Today, I wept over French Toast.
To be perfectly honest, my tears had nothing to do with breakfast. But when caught crying at Pollo Campero this morning, the quality of the French Toast seemed as good an excuse as any.
At the beginning of this journey, I had told the team I didn’t cry as much as I used to when serving the discarded. But those words didn’t hold much weight at all today. I woke with such a sense of longing – for my family back home and for the family God has crafted in my heart here in Guatemala. My mind kept flipping through snapshot after snapshot of precious kids who have become a part of who I am. I pondered what our home would look like with teenagers upstairs, and thought about what it would be like to remove the “short-term” adjective from “international missions.”
And so I wept.
It happened again while baking desserts for an anniversary celebration at Cerecaif, the little orphanage tucked away under mist-covered mountains in Xela. My mind flashed to seven months ago, standing in the same cinderblock “bakery” with its garage door and propane-fueled ovens. “Please come back in May – teach our girls to cook, and please bake a lovely cake for us.” Fighting the tears, I stepped out of the bakery, into the diffused sunlight, and walked toward the main orphanage. A long cinderblock wall was being transformed into a field of flowers. Again, time traveled to seven months ago, and the question asked of my best friend, Courtney. “Please come back in May – and make the wall beautiful with art.”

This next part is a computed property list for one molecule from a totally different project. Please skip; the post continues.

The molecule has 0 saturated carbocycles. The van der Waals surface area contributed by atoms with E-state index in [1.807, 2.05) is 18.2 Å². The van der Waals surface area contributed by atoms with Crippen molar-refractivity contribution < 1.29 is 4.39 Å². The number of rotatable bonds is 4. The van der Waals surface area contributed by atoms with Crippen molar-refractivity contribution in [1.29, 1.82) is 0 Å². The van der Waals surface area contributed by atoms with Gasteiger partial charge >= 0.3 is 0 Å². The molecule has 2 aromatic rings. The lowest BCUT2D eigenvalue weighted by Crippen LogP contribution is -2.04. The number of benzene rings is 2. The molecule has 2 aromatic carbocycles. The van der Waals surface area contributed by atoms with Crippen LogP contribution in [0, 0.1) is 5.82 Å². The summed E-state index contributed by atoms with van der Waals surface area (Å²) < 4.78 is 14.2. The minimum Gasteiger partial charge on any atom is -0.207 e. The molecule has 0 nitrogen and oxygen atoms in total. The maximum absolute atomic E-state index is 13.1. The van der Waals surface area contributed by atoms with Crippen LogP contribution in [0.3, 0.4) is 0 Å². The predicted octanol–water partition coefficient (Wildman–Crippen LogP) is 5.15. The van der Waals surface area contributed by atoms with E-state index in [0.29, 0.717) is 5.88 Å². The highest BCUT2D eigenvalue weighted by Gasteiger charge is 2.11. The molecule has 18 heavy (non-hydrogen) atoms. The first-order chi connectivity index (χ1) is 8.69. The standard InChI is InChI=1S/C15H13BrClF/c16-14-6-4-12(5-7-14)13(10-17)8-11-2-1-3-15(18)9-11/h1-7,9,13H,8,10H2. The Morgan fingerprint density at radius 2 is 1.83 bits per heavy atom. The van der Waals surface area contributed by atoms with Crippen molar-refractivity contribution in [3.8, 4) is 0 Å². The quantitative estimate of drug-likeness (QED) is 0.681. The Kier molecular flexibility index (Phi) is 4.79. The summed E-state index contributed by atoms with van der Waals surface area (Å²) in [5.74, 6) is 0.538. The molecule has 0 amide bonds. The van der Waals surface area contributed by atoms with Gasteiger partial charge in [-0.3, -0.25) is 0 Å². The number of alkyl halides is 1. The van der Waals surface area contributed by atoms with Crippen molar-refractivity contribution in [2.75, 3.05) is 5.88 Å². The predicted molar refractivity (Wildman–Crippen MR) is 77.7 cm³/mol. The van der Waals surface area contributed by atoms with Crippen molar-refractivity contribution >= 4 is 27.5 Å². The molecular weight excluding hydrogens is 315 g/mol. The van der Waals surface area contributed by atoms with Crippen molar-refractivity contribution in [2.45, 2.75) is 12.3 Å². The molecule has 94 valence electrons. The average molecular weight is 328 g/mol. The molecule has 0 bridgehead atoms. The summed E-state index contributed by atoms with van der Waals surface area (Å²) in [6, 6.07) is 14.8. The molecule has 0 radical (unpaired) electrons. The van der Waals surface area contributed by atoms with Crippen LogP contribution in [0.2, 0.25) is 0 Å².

At Cerecaif’s anniversary celebration – an event attended by close to 200 people – the tears came again as the story of the orphanage was shared. Though the details of one man’s vision to help the abused and neglected was powerful, an even more powerful thread was woven into its story. God fulfills all His promises. I thought about all the promises made and broken to the discarded – and the countless times I’ve failed when I said I would help or support or return. Or even pray.
As the beautiful fragrance of freshly prepared Guatemalan comfort food filled the air, I thought about a passage I had read from Spurgeon’s “Morning and Evening” – “His favours are always performed with the love of His heart. He does not send to us the cold meat and the broken pieces from the table of His luxury, but He dips our morsel in His own dish, and seasons our provisions with the golden spices of His fragrant affections.” My mind flew back to the bakery, and the time spent with Magda, Alicia, Maritsa, Rosario and Nancy just yesterday – and how they loved the aroma of the freshly baked bread and cinnamon rolls they had learned to make.
Tonight, as the wonderful team of folks on this journey with Courtney and me sang and played with the orphans, my eyes filled again with tears of gratitude. Seven months ago, a promise was made. Today, with the help of this team, the promise was kept.